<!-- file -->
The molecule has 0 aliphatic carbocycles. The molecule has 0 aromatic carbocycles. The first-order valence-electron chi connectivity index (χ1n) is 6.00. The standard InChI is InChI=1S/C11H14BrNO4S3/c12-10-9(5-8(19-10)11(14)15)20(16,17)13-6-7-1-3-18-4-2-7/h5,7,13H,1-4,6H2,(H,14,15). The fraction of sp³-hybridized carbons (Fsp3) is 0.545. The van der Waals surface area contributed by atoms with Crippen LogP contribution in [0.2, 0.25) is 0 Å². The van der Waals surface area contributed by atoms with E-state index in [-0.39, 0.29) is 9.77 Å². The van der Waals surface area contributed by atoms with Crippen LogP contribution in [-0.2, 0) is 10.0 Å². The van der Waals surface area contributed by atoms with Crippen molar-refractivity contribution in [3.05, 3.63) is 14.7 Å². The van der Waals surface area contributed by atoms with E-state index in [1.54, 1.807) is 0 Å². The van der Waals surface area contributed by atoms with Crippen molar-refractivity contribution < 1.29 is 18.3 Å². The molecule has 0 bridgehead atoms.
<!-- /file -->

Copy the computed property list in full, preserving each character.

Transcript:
The molecule has 0 aliphatic carbocycles. The molecule has 0 aromatic carbocycles. The first-order valence-electron chi connectivity index (χ1n) is 6.00. The standard InChI is InChI=1S/C11H14BrNO4S3/c12-10-9(5-8(19-10)11(14)15)20(16,17)13-6-7-1-3-18-4-2-7/h5,7,13H,1-4,6H2,(H,14,15). The fraction of sp³-hybridized carbons (Fsp3) is 0.545. The van der Waals surface area contributed by atoms with Crippen LogP contribution in [0.2, 0.25) is 0 Å². The van der Waals surface area contributed by atoms with E-state index in [-0.39, 0.29) is 9.77 Å². The van der Waals surface area contributed by atoms with Crippen LogP contribution in [-0.2, 0) is 10.0 Å². The van der Waals surface area contributed by atoms with Crippen molar-refractivity contribution in [3.05, 3.63) is 14.7 Å². The van der Waals surface area contributed by atoms with E-state index in [1.54, 1.807) is 0 Å². The van der Waals surface area contributed by atoms with Crippen molar-refractivity contribution < 1.29 is 18.3 Å². The molecule has 0 bridgehead atoms.